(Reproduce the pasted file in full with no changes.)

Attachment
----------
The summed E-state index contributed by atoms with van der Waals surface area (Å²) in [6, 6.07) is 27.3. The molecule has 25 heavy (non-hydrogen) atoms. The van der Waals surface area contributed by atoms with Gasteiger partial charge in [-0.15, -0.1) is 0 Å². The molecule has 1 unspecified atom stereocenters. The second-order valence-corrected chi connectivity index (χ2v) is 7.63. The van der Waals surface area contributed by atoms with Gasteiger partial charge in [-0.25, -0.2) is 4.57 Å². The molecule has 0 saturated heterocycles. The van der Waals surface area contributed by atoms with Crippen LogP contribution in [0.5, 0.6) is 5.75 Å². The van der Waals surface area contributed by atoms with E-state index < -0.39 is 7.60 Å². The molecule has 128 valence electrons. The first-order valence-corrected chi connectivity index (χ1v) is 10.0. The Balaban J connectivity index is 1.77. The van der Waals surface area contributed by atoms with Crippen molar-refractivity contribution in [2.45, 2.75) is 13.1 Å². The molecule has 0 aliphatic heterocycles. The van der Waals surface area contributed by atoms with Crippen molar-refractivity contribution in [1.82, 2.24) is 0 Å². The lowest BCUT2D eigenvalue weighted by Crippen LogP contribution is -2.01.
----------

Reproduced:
The summed E-state index contributed by atoms with van der Waals surface area (Å²) in [6, 6.07) is 27.3. The molecule has 25 heavy (non-hydrogen) atoms. The van der Waals surface area contributed by atoms with Gasteiger partial charge in [-0.15, -0.1) is 0 Å². The molecule has 1 unspecified atom stereocenters. The second-order valence-corrected chi connectivity index (χ2v) is 7.63. The van der Waals surface area contributed by atoms with Gasteiger partial charge in [-0.25, -0.2) is 4.57 Å². The molecule has 0 saturated heterocycles. The van der Waals surface area contributed by atoms with Crippen LogP contribution in [0.5, 0.6) is 5.75 Å². The van der Waals surface area contributed by atoms with E-state index < -0.39 is 7.60 Å². The molecule has 128 valence electrons. The first-order valence-corrected chi connectivity index (χ1v) is 10.0. The Balaban J connectivity index is 1.77. The van der Waals surface area contributed by atoms with Crippen molar-refractivity contribution in [2.45, 2.75) is 13.1 Å². The molecule has 0 aliphatic heterocycles. The van der Waals surface area contributed by atoms with Crippen molar-refractivity contribution in [1.82, 2.24) is 0 Å². The lowest BCUT2D eigenvalue weighted by Crippen LogP contribution is -2.01.